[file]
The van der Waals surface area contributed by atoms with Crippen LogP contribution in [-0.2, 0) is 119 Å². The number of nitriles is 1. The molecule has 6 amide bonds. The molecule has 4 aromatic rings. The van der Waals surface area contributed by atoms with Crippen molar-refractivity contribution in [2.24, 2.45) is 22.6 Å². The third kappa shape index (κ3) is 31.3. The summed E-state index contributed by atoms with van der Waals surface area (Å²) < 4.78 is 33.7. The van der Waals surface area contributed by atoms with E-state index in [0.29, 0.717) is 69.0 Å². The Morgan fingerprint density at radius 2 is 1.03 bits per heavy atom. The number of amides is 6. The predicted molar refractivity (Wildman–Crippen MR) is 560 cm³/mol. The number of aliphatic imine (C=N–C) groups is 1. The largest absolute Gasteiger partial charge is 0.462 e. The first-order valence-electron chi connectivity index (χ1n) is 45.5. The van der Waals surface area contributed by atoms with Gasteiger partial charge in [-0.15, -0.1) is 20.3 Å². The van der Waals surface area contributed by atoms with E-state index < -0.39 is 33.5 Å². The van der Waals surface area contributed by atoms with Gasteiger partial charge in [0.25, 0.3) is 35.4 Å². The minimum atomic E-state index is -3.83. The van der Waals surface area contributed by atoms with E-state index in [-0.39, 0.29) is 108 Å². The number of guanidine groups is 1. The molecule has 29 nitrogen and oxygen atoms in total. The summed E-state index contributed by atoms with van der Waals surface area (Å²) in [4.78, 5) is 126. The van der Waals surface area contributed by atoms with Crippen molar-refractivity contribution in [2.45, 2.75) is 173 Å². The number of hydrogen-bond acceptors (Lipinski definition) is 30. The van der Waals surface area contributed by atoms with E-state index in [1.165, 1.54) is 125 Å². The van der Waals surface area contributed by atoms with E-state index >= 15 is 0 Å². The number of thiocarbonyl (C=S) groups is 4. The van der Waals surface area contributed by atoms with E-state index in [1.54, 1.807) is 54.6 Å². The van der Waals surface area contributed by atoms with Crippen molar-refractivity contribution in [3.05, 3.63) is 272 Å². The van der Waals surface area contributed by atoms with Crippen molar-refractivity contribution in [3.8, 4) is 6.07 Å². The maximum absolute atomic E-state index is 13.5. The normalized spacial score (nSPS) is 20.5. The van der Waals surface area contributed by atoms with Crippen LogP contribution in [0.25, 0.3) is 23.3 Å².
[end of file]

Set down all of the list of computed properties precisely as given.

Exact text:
The van der Waals surface area contributed by atoms with Crippen LogP contribution in [-0.2, 0) is 119 Å². The number of nitriles is 1. The molecule has 6 amide bonds. The molecule has 4 aromatic rings. The van der Waals surface area contributed by atoms with Crippen molar-refractivity contribution in [2.24, 2.45) is 22.6 Å². The third kappa shape index (κ3) is 31.3. The summed E-state index contributed by atoms with van der Waals surface area (Å²) < 4.78 is 33.7. The van der Waals surface area contributed by atoms with E-state index in [0.29, 0.717) is 69.0 Å². The Morgan fingerprint density at radius 2 is 1.03 bits per heavy atom. The number of amides is 6. The predicted molar refractivity (Wildman–Crippen MR) is 560 cm³/mol. The number of aliphatic imine (C=N–C) groups is 1. The largest absolute Gasteiger partial charge is 0.462 e. The first-order valence-electron chi connectivity index (χ1n) is 45.5. The van der Waals surface area contributed by atoms with Gasteiger partial charge in [-0.15, -0.1) is 20.3 Å². The van der Waals surface area contributed by atoms with E-state index < -0.39 is 33.5 Å². The van der Waals surface area contributed by atoms with Gasteiger partial charge in [0.25, 0.3) is 35.4 Å². The minimum atomic E-state index is -3.83. The van der Waals surface area contributed by atoms with E-state index in [-0.39, 0.29) is 108 Å². The number of guanidine groups is 1. The molecule has 29 nitrogen and oxygen atoms in total. The summed E-state index contributed by atoms with van der Waals surface area (Å²) in [4.78, 5) is 126. The van der Waals surface area contributed by atoms with Crippen molar-refractivity contribution in [2.45, 2.75) is 173 Å². The number of hydrogen-bond acceptors (Lipinski definition) is 30. The van der Waals surface area contributed by atoms with E-state index in [1.165, 1.54) is 125 Å². The van der Waals surface area contributed by atoms with E-state index >= 15 is 0 Å². The number of thiocarbonyl (C=S) groups is 4. The van der Waals surface area contributed by atoms with E-state index in [1.54, 1.807) is 54.6 Å². The van der Waals surface area contributed by atoms with Crippen molar-refractivity contribution in [3.05, 3.63) is 272 Å². The van der Waals surface area contributed by atoms with Crippen molar-refractivity contribution in [3.8, 4) is 6.07 Å². The maximum absolute atomic E-state index is 13.5. The normalized spacial score (nSPS) is 20.5. The van der Waals surface area contributed by atoms with Crippen LogP contribution in [0.25, 0.3) is 23.3 Å².